10 years ago I guess my wife would not be driving at all since without Nav she can’t find a place she has already gone 20 times via same path. So for her Nav is a must. Luckily Google has gotten so good than she relented and said she’ll use it instead of Built in Nav on the next car.

With that said - my first quote for pads/rotors/labor was over $1k at Honda Dealership. Don’t remember exact number but it was a eye opener. Luckily AdvanceAutoParts had items in a stock and local mechanic begudigly installed them in total for a fraction of the Honda’s official cost. Begrudgingly because he could not upsell whatever he wanted to push with his own markup to pad his pocket.


#90

What are brake pads and rotors? My leases have never needed those.


#91

Printing out Mapquest and shuffling papers while driving was fun. :grin:

Some people I know still do it, while owning a smart phone.


#92

You forgot about this little gem from AAA…


#93

I like your mentality, I came from a purchase only point of view to opening up to leasing.

Had a 2005 Toyota Matrix before, after all is said and done I probably spent only a few hundred in maintenance on it in a few years of ownership. Reason was I had to hunt hard for that car and also it retained much of it’s value, nothing major ever broke on it, and when I finally had to sell it during a move I sold it for a few hundred shy of what I paid about 4 years later. But that meant needing to hunt hard for a deal, and doing most of my own maintenance. I figure most people leasing don’t want to do those type of things for their car. I did my own oil changes, tire rotations, brake pads and rotors.

Now life has changed, I have kids, I need a safer car than something similar to what I was driving before, I opted to lease after my friend explained how it really worked, I had lots of false ideas of what a lease was, I always came from the whole “that car isn’t mine if I lease it mentality.” Owning my own car meant I had to answer to no one about the condition it was in, I didn’t need to stress about the dings. To me the payment is right for the next 3 years I own my current lease, I can deal with not being able to upgrade my systems etc, I didn’t go too high on the luxury scale away from what we could comfortably afford. In exchange I get to spend less time changing brakes and more time taking my family out for fun, and knowing that they’re in something with safer technology and engineering.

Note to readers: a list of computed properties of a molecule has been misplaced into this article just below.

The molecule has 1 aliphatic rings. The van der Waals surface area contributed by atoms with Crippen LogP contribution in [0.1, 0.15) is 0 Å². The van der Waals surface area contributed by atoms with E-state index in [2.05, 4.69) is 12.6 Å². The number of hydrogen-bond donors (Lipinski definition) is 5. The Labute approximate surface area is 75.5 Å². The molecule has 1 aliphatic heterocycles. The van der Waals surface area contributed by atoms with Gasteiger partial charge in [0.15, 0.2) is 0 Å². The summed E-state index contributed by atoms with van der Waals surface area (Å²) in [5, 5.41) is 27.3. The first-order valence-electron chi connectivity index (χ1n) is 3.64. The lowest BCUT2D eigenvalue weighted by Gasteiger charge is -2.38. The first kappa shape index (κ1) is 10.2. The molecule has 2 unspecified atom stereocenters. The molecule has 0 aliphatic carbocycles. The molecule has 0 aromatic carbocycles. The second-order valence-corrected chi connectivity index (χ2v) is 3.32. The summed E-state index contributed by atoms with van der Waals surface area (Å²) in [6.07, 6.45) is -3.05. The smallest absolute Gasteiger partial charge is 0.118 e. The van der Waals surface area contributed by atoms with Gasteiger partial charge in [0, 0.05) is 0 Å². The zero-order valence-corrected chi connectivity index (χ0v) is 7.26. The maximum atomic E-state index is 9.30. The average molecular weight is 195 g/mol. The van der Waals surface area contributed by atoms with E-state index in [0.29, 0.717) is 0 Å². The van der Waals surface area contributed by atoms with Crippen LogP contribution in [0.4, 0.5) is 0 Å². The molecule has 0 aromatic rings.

I am not sure it’ll be a forever thing, rates do change, I missed out on buying a few property homes because the market ran off from under me where I was living, and I’m sure automobiles aren’t immune to price hikes, in one sense, I think buying a car is like locking in a good rate on a mortgage before things start to rise, but right now the economy is looking good.

Rent vs Own, Finance vs Cash vs Lease, I mean it’s all a matter of timing, no blanket statement could contain it all.


#94

In my experience 3 options make sense.

  1. Lease
  2. Buy a car that is already depreciated fully.
  3. Buy new or lightly used and keep it 10+ years. Preferably 0 interest.

Suze oversimplifies things as an attention grab.


#95

I like all 3 options and based on car and circumstance abide by those rules.